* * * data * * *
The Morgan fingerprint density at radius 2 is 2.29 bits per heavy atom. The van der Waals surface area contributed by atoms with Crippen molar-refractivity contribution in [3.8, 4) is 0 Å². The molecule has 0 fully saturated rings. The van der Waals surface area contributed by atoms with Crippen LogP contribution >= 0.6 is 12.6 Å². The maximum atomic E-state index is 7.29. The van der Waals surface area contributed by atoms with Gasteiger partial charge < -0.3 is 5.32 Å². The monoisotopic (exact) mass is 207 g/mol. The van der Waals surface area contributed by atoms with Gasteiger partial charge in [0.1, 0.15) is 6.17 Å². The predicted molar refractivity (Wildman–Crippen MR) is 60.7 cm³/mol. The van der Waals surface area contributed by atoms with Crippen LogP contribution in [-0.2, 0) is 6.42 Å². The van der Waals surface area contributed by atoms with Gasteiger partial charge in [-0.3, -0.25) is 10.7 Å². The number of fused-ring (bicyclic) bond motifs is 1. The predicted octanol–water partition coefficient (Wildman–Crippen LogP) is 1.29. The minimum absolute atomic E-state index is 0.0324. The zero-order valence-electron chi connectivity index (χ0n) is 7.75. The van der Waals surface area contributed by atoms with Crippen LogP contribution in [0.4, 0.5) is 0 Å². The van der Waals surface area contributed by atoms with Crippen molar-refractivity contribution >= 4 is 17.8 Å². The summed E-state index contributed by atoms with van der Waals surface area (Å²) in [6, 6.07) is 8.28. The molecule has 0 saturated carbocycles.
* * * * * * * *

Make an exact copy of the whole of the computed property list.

The Morgan fingerprint density at radius 2 is 2.29 bits per heavy atom. The van der Waals surface area contributed by atoms with Crippen molar-refractivity contribution in [3.8, 4) is 0 Å². The molecule has 0 fully saturated rings. The van der Waals surface area contributed by atoms with Crippen LogP contribution >= 0.6 is 12.6 Å². The maximum atomic E-state index is 7.29. The van der Waals surface area contributed by atoms with Gasteiger partial charge < -0.3 is 5.32 Å². The monoisotopic (exact) mass is 207 g/mol. The van der Waals surface area contributed by atoms with Gasteiger partial charge in [0.1, 0.15) is 6.17 Å². The predicted molar refractivity (Wildman–Crippen MR) is 60.7 cm³/mol. The van der Waals surface area contributed by atoms with Crippen LogP contribution in [-0.2, 0) is 6.42 Å². The van der Waals surface area contributed by atoms with Gasteiger partial charge in [-0.3, -0.25) is 10.7 Å². The number of fused-ring (bicyclic) bond motifs is 1. The predicted octanol–water partition coefficient (Wildman–Crippen LogP) is 1.29. The minimum absolute atomic E-state index is 0.0324. The zero-order valence-electron chi connectivity index (χ0n) is 7.75. The van der Waals surface area contributed by atoms with Crippen LogP contribution in [0.4, 0.5) is 0 Å². The van der Waals surface area contributed by atoms with Crippen molar-refractivity contribution >= 4 is 17.8 Å². The summed E-state index contributed by atoms with van der Waals surface area (Å²) in [6, 6.07) is 8.28. The molecule has 0 saturated carbocycles.